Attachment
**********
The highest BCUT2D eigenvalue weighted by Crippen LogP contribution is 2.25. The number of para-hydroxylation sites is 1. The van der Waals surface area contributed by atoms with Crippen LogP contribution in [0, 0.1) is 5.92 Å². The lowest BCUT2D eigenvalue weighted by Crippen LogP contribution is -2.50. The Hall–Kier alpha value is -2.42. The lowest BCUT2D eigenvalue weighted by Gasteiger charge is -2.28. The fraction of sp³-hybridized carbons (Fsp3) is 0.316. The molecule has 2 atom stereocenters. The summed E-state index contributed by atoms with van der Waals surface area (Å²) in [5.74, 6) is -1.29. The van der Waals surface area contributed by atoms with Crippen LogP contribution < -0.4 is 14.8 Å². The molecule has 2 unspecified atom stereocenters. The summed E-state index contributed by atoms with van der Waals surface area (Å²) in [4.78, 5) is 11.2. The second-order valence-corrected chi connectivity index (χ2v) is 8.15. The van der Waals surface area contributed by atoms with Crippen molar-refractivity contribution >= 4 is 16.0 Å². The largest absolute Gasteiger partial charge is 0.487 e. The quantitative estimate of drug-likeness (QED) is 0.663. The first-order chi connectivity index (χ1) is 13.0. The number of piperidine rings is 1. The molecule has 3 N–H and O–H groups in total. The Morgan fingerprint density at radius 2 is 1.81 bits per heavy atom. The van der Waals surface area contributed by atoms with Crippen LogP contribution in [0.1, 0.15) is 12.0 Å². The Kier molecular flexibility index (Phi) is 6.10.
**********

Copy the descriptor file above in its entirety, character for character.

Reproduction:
The highest BCUT2D eigenvalue weighted by Crippen LogP contribution is 2.25. The number of para-hydroxylation sites is 1. The van der Waals surface area contributed by atoms with Crippen LogP contribution in [0, 0.1) is 5.92 Å². The lowest BCUT2D eigenvalue weighted by Crippen LogP contribution is -2.50. The Hall–Kier alpha value is -2.42. The lowest BCUT2D eigenvalue weighted by Gasteiger charge is -2.28. The fraction of sp³-hybridized carbons (Fsp3) is 0.316. The molecule has 2 atom stereocenters. The summed E-state index contributed by atoms with van der Waals surface area (Å²) in [5.74, 6) is -1.29. The van der Waals surface area contributed by atoms with Crippen LogP contribution < -0.4 is 14.8 Å². The molecule has 2 unspecified atom stereocenters. The summed E-state index contributed by atoms with van der Waals surface area (Å²) in [4.78, 5) is 11.2. The second-order valence-corrected chi connectivity index (χ2v) is 8.15. The van der Waals surface area contributed by atoms with Crippen molar-refractivity contribution >= 4 is 16.0 Å². The largest absolute Gasteiger partial charge is 0.487 e. The quantitative estimate of drug-likeness (QED) is 0.663. The first-order chi connectivity index (χ1) is 13.0. The number of piperidine rings is 1. The molecule has 3 N–H and O–H groups in total. The Morgan fingerprint density at radius 2 is 1.81 bits per heavy atom. The van der Waals surface area contributed by atoms with Crippen LogP contribution in [0.1, 0.15) is 12.0 Å². The Kier molecular flexibility index (Phi) is 6.10.